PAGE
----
To celebrate the 20th Anniversary of ‘Please Kill Me’, they’re releasing a special edition of the book, including new chapters, photos, and afterward by Legs and Gillian. The new edition will be released in May, alongside an amazing two hour NPR special hosted by Michael Des Barres, featuring original clips from the interviews that went into making the book.
I never paid much attention to GG Allin when he was alive because I thought he was a talentless bottom feeder who’d do anything to get attention. Consequently, I never bothered with his music, and stayed away from reading about him. I mean, compared to my pals in the Ramones, what could Allin possibly have to offer? GG seemed like a spectacular mess who was just taking up space until he killed himself. I didn’t really need any more garbage heaps in my life. But after he died, my best friend Tom Hearn told me he’d hung out with GG a few times in New Haven, Connecticut, and that he was a nice guy.“Really?” I asked Tom, intrigued that I let my preconceived notions keep me from checking Allin out. I love it when my prejudiced ideas get shattered and I have to take another look.“Yeah,” Tom told me, “He was like this incredible asshole on stage, just fighting and screaming and shitting on everyone, but off stage he was really nice. He was kind of like a more violent, fucked-up version of Joey Ramone. Ya know how Joey was so incredibly focused on stage? And then when we were hanging out with him, he was funny as shit? GG was kind of like that …”Hmm, I thought, Maybe I was wrong about the guy…When I was doing a reading tour of the south last winter, I became friendly with Johnny Puke, from Charleston, South Carolina, where he books and manages the Tin Roof, a fun, dumpy punk club. Johnny told me that he was with GG the night he died and I thought it would be an interesting story to get on tape. So I asked Johnny if I could interview him some time, Johnny said, ”Yes,” and last October, just as it was getting really cold outside, I headed back to Charleston to interview Johnny Puke. This is his report.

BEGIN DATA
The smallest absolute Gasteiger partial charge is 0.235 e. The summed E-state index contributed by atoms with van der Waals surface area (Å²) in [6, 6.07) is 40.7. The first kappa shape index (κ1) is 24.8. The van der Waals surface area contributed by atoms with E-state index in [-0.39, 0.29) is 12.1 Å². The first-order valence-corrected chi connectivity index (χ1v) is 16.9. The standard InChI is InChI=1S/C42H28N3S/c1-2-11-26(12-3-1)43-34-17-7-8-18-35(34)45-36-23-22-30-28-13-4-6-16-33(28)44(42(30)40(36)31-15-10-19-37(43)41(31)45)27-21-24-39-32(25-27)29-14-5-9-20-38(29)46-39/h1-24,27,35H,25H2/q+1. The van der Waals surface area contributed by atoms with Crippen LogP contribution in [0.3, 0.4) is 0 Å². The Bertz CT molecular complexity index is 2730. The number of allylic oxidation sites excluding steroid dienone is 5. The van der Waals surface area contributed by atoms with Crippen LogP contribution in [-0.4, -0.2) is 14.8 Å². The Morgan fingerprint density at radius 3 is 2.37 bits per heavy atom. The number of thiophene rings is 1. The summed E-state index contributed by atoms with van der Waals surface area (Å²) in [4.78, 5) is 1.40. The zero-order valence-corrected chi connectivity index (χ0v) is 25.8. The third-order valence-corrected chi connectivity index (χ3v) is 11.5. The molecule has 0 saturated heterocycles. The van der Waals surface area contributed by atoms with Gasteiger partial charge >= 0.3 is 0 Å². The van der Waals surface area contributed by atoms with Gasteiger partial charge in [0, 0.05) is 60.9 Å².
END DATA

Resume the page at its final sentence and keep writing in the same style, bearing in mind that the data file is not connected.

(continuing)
By Todd McGovern - No one epitomized the melding of music and art that took place in downtown Manhattan of the 1970s and early 1980s more than John Lurie. He didn’t so much burst onto the scene as help create the scene itself. To this day, John Lurie escapes categorization – Lurie is a self-taught musician, painter, actor, director and storyteller.
From the PKM Archive - This is Part 2 of one of the first interviews I did with Legs for Please Kill Me and I was really nervous. Debbie Harry! We met at the Moonstruck Diner in Chelsea. She couldn’t have been more gracious. And smart. And funny. - Gillian
by Amy Haben - Sometimes I can't listen to Jonathan Fire*Eater, because the sound is so gorgeous that I feel like my heart is going to explode. I can honestly say that this band is magical. Jonathan Fire*Eater was a huge success in New York City in the 90's as well as having a buzz around the globe. Everyone thought they would be hugely famous, (which they should've been)–especially if you were to judge by each member's talent.
Interview By Amy Haben - Funny thing is, when I was a teenager, I used to rip out these great color photos of The Sex Pistols from a large photo book in-between the shelves of the library and take them home to hang on my wall. Twenty years later, I'm sitting down with the creator of those shots. Bob is seriously one of the coolest guys I know.